Two of PCOM’s faculty (Mitchell Harris and Stephen Bonzak) and one of our alumni (Barbara Ferrero) were featured in the Spring 2016 issue of Meridians: The Journal of Acupuncture and Oriental Medicine. Mitchell Harris, dual chair of clinical procedure and faculty governance at PCOM-Chicago, is also Meridians JAOM’s new Clinical Pearls editor. The topic discussed in the Spring issue’s Clinical Pearls section was:
How Do You Treat Erectile Dysfunction in Your Clinic?
By Mitchell Harris, DAOM, LAc, Dipl OM (NCCAOM)
Erectile dysfunction (ED) is a condition that is often brought about either directly as an initial chief complaint or after the practitioner has gained the patient’s trust while treating other conditions. ED can wrongfully be considered by some patients as a deficit of masculinity, thus the organic and psychological aspects should be dealt with in a mindful way so as not to alienate the patient’s view of their identity while encouraging a new perspective.
As practitioners, we want to engage the patient’s spirit and keep them involved in their treatment plan, which could take weeks, or even months, to possibly achieve a more full recovery. That said, increments of change can be quickly noted in quality and length of erection by needling and moxibustion, which enacts qi and blood movement and tonfication through the local area.
For a local area treatment for erectile dysfunction, needle UB-33 manually at a depth of roughly 60 mm for 5-15 min. After that, one may needle the pudendal nerve point region, located in the gluteal region (at the point 50-60% of the distance along a straight line from the posterior superior iliac spine to the lower inner edge of the ischeal tuberosity). Use a needle up to 90 mm in length until a stimulation of da qi arises in the pudendal area. If no sensation arises this may clue one in to possible vacuity in the area. Stimulate for 5-15 min or use e-stim for low frequency (2-10Hz) for 15 min with strength sufficient to be felt in the pudendal area. Do this at least once a week for 5 weeks. I learned this from a study done in Japan for ED among diabetic patients that showed positive results.
By Stephen Bonzak, LAc, Dipl OM (NCCAOM), FICEAM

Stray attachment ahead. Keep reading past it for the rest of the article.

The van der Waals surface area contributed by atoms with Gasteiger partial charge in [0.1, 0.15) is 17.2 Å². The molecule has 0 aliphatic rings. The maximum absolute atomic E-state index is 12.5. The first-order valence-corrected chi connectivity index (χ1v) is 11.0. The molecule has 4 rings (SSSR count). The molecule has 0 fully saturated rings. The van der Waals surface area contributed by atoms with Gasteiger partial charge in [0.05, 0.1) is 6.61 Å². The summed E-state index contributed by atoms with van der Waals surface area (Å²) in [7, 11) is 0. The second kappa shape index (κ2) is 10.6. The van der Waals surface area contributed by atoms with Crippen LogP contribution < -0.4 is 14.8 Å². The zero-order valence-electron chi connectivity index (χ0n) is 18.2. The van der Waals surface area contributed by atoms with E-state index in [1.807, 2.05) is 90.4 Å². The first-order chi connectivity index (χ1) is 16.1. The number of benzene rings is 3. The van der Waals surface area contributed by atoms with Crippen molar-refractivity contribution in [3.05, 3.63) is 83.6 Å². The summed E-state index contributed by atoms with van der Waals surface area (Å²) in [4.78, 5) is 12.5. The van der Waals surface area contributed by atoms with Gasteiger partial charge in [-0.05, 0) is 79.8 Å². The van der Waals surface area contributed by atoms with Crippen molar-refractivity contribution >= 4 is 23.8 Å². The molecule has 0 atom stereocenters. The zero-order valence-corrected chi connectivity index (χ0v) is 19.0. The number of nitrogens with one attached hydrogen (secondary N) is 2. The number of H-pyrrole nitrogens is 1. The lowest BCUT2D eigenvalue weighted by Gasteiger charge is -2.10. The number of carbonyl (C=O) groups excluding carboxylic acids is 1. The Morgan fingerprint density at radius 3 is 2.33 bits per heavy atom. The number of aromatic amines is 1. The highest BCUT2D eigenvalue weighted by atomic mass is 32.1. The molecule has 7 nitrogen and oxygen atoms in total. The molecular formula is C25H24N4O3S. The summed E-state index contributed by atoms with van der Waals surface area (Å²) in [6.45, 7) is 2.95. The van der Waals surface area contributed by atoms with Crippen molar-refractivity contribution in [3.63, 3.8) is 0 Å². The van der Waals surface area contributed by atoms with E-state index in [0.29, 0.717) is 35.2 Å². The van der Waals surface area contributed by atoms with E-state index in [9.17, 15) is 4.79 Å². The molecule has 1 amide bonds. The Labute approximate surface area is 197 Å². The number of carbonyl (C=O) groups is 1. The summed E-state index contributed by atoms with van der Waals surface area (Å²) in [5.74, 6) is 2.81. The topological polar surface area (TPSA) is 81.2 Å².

The western medical diagnosis of erectile dysfunction can be modeled in East Asian medical terms using yin-yang, Five Phase, and Six qi. According to the Huangdi Neijing, the Cold Water of the North, located in the lower abdomen, can only rise up through Wood and stimulate the penis to become erect when the Fire of the South located in the chest descends down through Earth and Metal to warm it up. Put in different terms, the “ancestral sinew” becomes erect when there is enough yang-infused blood moving through the Jueyin Liver channel below.
Therefore, erectile dysfunction can occur due to one of several pathologies: 1) Shaoyin Heart Fire is too weak to descend and warm the Kidney Water below preventing it from generating good quality blood that can circulate through Jueyin Liver Wood, 2) there is a block in Taiyin Spleen Earth and/or Yangming Stomach Metal preventing the Heart Fire from descending from the South to the North, or 3) too much Jueyin Wood Wind is surging upward causing Shaoyin Heart Fire to flare up and away out of storage, or 4) the blood of Jueyin Liver Wood is weak and cannot hold the yang inside it.
As an herbalist, I treat ED using formulas primarily from the Shanghan Lun and the Jingui Yaolue. For each of the patho-dynamics described above, here are some formula ideas that can help treat this condition:
By Barbara Ferrero, LAc
I practice in a small mountain town where many athletes reside. I treat a lot of orthopedic disorders and have several patients with spinal cord injury (SCI). Most SCI patients are men, and many of them deal with a degree of erectile dysfunction (ED). In patients with spinal cord injury, the incidence of sexual dysfunction is elevated. ED affected 89.5% of the patients in a study published by the International Journal of Impotence Research.
In the absence of nerve injury, ED is usually related to Kidney yin and/or yang deficiency. In my limited clinical experience, I have a 100% success rate using Chinese medicine—an indication that this option, even when used as an addition to the pharmaceutical route, can be very valuable.
However, when the ED is caused by trauma, there is always a pattern of dysfunction from the site injury, mostly Du and UB channel qi and Blood stagnation. I did not find that only treating the pattern has yielded any results in the short term (within eight treatments).
As with other symptoms of paralysis, I observed that sometimes the physiology works, even if the patient is unable to voluntarily elicit a certain movement or function. Speculating that this may be the case in ED, I tested a point combination to fuel and course the Liver qi, using Li Gou, Liver 5, since it goes to the external genitals.